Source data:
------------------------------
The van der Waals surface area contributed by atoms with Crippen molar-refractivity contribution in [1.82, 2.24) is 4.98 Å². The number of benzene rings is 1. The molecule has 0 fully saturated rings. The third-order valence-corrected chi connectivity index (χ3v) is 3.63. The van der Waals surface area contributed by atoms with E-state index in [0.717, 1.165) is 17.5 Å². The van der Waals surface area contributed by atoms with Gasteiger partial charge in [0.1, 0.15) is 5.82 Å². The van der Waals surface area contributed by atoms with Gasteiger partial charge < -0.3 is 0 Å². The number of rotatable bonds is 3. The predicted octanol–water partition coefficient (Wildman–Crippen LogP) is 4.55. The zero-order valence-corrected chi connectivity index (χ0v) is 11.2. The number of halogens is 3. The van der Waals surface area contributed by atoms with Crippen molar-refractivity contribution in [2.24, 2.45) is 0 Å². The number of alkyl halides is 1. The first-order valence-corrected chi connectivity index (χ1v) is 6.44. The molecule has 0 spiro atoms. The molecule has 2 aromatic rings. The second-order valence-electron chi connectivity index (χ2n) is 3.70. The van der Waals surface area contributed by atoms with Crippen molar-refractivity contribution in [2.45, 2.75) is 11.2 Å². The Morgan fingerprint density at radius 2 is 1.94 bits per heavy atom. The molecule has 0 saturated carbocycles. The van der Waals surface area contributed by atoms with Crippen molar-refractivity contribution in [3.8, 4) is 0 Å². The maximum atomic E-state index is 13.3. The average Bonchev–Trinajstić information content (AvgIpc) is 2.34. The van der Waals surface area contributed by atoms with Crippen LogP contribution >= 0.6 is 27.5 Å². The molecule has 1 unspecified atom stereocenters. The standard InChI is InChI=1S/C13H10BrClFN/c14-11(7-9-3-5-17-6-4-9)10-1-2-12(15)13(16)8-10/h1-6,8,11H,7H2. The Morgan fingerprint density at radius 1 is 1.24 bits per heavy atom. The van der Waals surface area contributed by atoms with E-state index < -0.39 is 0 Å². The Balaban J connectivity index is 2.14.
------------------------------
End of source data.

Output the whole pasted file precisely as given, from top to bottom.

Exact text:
The van der Waals surface area contributed by atoms with Crippen molar-refractivity contribution in [1.82, 2.24) is 4.98 Å². The number of benzene rings is 1. The molecule has 0 fully saturated rings. The third-order valence-corrected chi connectivity index (χ3v) is 3.63. The van der Waals surface area contributed by atoms with E-state index in [0.717, 1.165) is 17.5 Å². The van der Waals surface area contributed by atoms with Gasteiger partial charge in [0.1, 0.15) is 5.82 Å². The van der Waals surface area contributed by atoms with Gasteiger partial charge < -0.3 is 0 Å². The number of rotatable bonds is 3. The predicted octanol–water partition coefficient (Wildman–Crippen LogP) is 4.55. The zero-order valence-corrected chi connectivity index (χ0v) is 11.2. The number of halogens is 3. The van der Waals surface area contributed by atoms with Crippen molar-refractivity contribution in [2.24, 2.45) is 0 Å². The number of alkyl halides is 1. The first-order valence-corrected chi connectivity index (χ1v) is 6.44. The molecule has 0 spiro atoms. The molecule has 2 aromatic rings. The second-order valence-electron chi connectivity index (χ2n) is 3.70. The van der Waals surface area contributed by atoms with Crippen molar-refractivity contribution in [2.45, 2.75) is 11.2 Å². The Morgan fingerprint density at radius 2 is 1.94 bits per heavy atom. The molecule has 0 saturated carbocycles. The van der Waals surface area contributed by atoms with Crippen molar-refractivity contribution in [3.8, 4) is 0 Å². The maximum atomic E-state index is 13.3. The average Bonchev–Trinajstić information content (AvgIpc) is 2.34. The van der Waals surface area contributed by atoms with Crippen LogP contribution >= 0.6 is 27.5 Å². The molecule has 1 unspecified atom stereocenters. The standard InChI is InChI=1S/C13H10BrClFN/c14-11(7-9-3-5-17-6-4-9)10-1-2-12(15)13(16)8-10/h1-6,8,11H,7H2. The Morgan fingerprint density at radius 1 is 1.24 bits per heavy atom. The van der Waals surface area contributed by atoms with E-state index < -0.39 is 0 Å². The Balaban J connectivity index is 2.14.